Paper Review: Fatty acid β-oxidation in lymphatic endothelial cell differentiation

The lymphatic system works to regulate tissue homeostasis, collect antigens, and transport immune cells. Lymphangiogenesis takes place primarily during embryogenesis and is rarely seen postnatally, when it occurs in adults it is typically under conditions such as inflammation, tissue repair and tumor growth (Christiansen and Detmar, 2011). In their study, Wong et al. (2016) provide research on a novel pathway involving fatty acid β-oxidation and through which lymphangiogenesis is regulated.

Fatty acid β-oxidation (FAO) is the process by which fatty acids are broken down to produce acetyl co-enzyme A (acetyl-CoA) molecules. The cell can then either keep the molecules for future applications or use them to generate citrate for the citric acid cycle. FAO takes place in the mitochondria, where fatty acids linked to co-enzyme A are brought in by the enzyme carnitine palmitoyltransferase (CPT1). The authors observed this process to be especially prevalent in lymphatic endothelial cells (LECs), which line lymphatic vessels and play important roles in controlling homeostasis, lipid transport and inflammation. They found that by knocking out CPT1 in LEC cells, proliferation and migration was reduced, thus inhibiting lymphatic development.

In order for LECs to differentiate from venous endothelial cells (VECs), two regulatory signals are required: PROX1 and VEGFR3. The authors found that PROX1 serves as a transcription factor for CPT1A with its overexpression increasing transcription of CPT1A. FAO expression is thus enhanced through PROX1 transcription of CPT1A. Previous research indicates that LECs lacking CPT1A have lower VEGF3 levels and that it is regulated by histone acetyltransferase p300. The authors found that PROX1 interacts with histone acetyltransferase p300, possibly regulating VEGFR3 epigenetically. Silencing p300 produced effects similar to those observed when knocking out CPT1A. The ratio of acetyl-CoA to CoA was found to be increased in PROX1 overexpressed cells, relating acetylation by p300 to acetyl-CoA levels. Also, PROX1 overexpression resulted in increased H3K9 levels, which is highly correlated to active promoters. The authors suggest a mechanism through which FAO might provide acetyl-CoA (to increase the acetyl-CoA/CoA ratio) for histone acetylation. They suggest that differentiation of LECs from VECs requires both epigenetic modifications and the generation of acetyl-CoA from fatty acid.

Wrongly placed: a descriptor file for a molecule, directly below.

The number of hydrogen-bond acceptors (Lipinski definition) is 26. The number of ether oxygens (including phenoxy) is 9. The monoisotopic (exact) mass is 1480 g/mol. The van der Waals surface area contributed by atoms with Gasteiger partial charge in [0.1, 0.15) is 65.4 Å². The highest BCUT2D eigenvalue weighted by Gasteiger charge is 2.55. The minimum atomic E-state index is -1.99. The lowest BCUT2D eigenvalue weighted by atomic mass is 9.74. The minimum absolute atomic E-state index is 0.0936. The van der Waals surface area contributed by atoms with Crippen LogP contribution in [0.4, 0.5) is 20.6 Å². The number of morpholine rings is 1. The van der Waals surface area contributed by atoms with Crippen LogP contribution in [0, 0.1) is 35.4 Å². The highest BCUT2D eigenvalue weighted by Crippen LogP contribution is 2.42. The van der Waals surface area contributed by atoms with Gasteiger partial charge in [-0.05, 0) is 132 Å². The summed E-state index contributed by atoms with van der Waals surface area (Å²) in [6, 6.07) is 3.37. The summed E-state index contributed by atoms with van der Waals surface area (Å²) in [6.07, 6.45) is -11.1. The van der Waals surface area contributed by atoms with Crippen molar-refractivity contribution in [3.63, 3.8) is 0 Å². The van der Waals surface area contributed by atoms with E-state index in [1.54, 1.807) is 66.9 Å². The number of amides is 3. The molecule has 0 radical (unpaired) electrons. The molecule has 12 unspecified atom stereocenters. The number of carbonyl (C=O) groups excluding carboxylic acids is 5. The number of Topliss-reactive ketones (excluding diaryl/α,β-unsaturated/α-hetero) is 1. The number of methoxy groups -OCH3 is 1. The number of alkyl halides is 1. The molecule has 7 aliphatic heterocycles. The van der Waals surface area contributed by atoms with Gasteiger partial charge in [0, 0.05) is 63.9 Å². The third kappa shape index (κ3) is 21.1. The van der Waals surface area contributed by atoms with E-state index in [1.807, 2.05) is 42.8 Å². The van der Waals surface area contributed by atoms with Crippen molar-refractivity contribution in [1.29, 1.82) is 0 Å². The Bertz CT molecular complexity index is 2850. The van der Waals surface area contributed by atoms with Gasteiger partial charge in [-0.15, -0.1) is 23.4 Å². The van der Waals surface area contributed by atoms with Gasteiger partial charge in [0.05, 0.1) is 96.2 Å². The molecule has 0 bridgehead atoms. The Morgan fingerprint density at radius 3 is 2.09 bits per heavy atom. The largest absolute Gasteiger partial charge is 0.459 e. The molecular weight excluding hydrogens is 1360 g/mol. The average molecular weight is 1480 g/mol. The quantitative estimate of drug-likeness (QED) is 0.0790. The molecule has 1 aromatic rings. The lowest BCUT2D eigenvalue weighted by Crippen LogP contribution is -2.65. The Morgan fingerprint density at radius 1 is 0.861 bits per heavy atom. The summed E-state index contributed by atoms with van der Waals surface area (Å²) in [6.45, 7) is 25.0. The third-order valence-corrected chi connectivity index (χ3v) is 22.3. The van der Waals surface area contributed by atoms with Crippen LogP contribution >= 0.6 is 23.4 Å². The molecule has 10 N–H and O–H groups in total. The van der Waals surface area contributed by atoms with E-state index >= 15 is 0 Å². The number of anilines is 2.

Prior to this research, the metabolic pathways regulating lymphatic development were unknown. PROX1 was understood to work as a transcription factor, binding to the promoter of lymphatic genes and inducing their transcription. Yet, while this is not incorrect, these new findings introduce a novel role to PROX1; not only does it work as a transcription factor for lymphatic genes but it also works epigenetically to boost its own activity. This it does by inducing CPT1A expression, which in turn enhances production of acetyl-CoA, increasing acetylation at lymphatic genes, making it easier for PROX1 to access binding sites. It also interacts directly with p300, recruiting it to PROX1 target genes. Successful differentiation of cells requires both interaction with HAT p300 and CPT1A expression.These findings could be relevant to future therapies looking to treat diseases where dysregulated lymphangiogenesis is an issue.

In a corneal model, where lymphangiogenesis plays an important role in ocular tumor progression and corneal transplant rejection, the authors found that when supplemented with acetate, acetyl-CoA stores was replenished and differentiation defects were recovered: the acetyl-CoA/CoA ratio, H3K9ac levels, and VEGFR3 expression were all rescued (Nakao et al 2012). Additionally, the authors noted that after injecting etomoxir treated mice with acetate, lymphangiogenesis was restored. In the future, further studies could be used to explore similar type mechanisms in other cell types.

REFERENCES

Christiansen A and Detmar M. (Dec 2011). Lymphangiogenesis and Cancer. Genes Cancer. 2(12):1146-58

Nakao S, Hafezi-Moghadam A and Ishibashi T. (2012). Lymphatics and Lymphangiogenesis in the Eye. J Ophthalmol. 2012: 783163

Wong et al. (Feb 2017).The role of fatty acid β-oxidation in lymphangiogenesis. Nature. 542: 49-54.

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